Sunday, March 01, 2020

Italian Wine and Love - At this Point in Time

Breaking: Vinitaly is postponed until June.

“It was inevitable,” so the introduction goes. Here I am, on an early Sunday morning, the wind outside is howling, pushing leaves, swaying branches, and offering an eerie air to the day. What will we hear today? We’re, all of us, on this giant cruise ship, earth, is there nowhere to go, nowhere to hide?

That’s the status, for now, here in flyover country, where everyone hopes it will fly over us. But we’re also in the global Petri dish, adapting a wait-and-see attitude. Meanwhile over in Italy…
...cases of the affliction have increased. But, as one friend, writes, “Of the 50 tests done in Rome, not one was positive.”

In Verona, authorities there confirm (as of this moment) that Vinitaly will go forward.

“We can’t just ‘turn off’ our cities,” I read. "We want to offer our service to give a signal of normalcy and tranquility to people." Cites in the north of Italy are being described as ghost towns, business has been disrupted. A sense of dread has set in, although there is also the spirit of “We can fight this, we must not give in to panic and gloom.” But there is also the reality of civic responsibility, to take protective measures at this time.

This is exceedingly difficult for Italians, as they are more prone to extroversion and conviviality. But the numbers aren’t there, businesses are suffering. People aren't going out to eat as much as they normally would.

"The show must go on."
In Germany, Prowein has been postponed cancelled. And Vinitaly, which comes in six weeks, is still scheduled to go on. "The world of Italian wine has already provided positive signs of change in the past. Veronafiere is convinced that, even on this occasion, the sector will contribute to the recovery of our economy and revive a climate of trust in the country," said CEO Giovanni Mantovani. Update: Vinitaly is postponed until June.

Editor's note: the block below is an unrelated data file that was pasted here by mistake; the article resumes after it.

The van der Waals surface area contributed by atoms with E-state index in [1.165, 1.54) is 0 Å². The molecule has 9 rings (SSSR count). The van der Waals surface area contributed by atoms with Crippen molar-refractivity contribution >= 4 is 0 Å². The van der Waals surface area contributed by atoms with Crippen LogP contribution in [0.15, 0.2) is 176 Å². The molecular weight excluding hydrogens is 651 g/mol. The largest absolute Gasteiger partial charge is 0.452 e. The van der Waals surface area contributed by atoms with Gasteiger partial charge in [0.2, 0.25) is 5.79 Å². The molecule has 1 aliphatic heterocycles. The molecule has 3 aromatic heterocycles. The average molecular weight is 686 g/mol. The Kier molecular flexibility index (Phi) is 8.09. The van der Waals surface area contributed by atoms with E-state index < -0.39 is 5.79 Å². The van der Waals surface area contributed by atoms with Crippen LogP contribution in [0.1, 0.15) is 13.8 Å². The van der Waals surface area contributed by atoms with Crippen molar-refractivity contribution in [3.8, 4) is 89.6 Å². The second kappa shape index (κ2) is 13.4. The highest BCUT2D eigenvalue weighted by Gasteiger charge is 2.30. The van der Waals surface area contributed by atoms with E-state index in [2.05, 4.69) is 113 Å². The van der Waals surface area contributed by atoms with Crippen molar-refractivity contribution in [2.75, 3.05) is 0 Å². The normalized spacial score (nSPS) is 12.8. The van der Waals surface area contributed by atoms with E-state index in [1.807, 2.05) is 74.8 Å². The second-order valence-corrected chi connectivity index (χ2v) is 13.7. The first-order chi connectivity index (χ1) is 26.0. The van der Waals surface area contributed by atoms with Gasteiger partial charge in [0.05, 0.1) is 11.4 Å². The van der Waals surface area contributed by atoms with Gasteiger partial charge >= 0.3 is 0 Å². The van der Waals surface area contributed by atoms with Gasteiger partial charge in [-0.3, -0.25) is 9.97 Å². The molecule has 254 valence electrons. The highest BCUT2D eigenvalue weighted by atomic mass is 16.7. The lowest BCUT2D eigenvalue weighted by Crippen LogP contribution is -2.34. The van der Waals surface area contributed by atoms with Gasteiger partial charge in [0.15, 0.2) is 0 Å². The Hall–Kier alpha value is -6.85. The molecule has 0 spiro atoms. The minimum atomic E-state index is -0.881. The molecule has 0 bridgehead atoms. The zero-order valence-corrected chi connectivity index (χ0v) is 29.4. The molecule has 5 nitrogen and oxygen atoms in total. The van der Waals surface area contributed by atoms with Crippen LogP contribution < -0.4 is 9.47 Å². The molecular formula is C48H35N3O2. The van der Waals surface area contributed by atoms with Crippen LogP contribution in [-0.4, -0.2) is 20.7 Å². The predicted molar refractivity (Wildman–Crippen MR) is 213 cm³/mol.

Meanwhile America waits. At this time, the U.S. State department lists Italy as “Level 3 – Reconsider Travel,” and lists Lombardy and Veneto as “Level 4 – Do not travel to.” Vinitaly is in the Veneto and Lombardy is where Milan is.

American Airlines has suspended all but one flight to Italy (Philadelphia to Rome) until after Vinitaly. All flights to Venice or Milan as of the present moment. That would make it more difficult for Americans in the wine trade to travel to Italy.(Link here:

This has become an existential dilemma. People in the wine trade often have rigorous and tight schedules, so planning ahead is often necessary. One friend here in the States said to me, “Do I go or do I stay? I must make arrangements now or else I won’t have a way to get there.” Indeed, with American Airlines all but out of the picture. Flights to Milan have been announced to resume on April 24, after Vinitaly, which is the main hub for travel into Northern Italy. There is one daily American Airlines flight remaining, from Philadelphia to Rome. So, travel to Italy will be hindered by that.

This is not to spread panic, or to be that one in the darkened movie theater to shout “Fire,” but to bring up all the concerns people are sharing with me.
Interactive (and regularly updated) map - click on to enlarge

According to the New York Times, on their Interactive map of the Coronavirus, Italy now shares the same C.D.C. risk level (Warning Level 3, Avoid Nonessential Travel) as Mainland China, Korea and Iran.

Patricia Guy writes, from Verona, "The reason Italy has a large number of reported cases of the virus is because the authorities are testing for it. The government has acted responsibly. My concerns are for people living in countries where these precautions are not being taken."

So, what is one to do? With a large percentage of Americans not believing that civic authorities are telling the truth, the whole truth, and another large percentage believing this is all a hoax, where does one go to find out how to make an informed decision? I have friends who are in Rome right now – will they stay, or will they be able to come home? And compound that in a situation where hundreds of thousands of people converge on a trade show like Vinitaly, the logistical (and potentiality humanitarian) nightmare that it could evolve into is something to take notice of.

For now, many of us, like I said earlier, are in a “wait-and-see” position. But the clock is ticking. And that strong wind is still blowing on the other side of my door.

Coronavirus in Italy - update site - [these, too ArcGis (desktop functionality only) and Worldometers]

Covid19 in Italy

wine blog +  Italian wine blog + Italy W
Real Time Analytics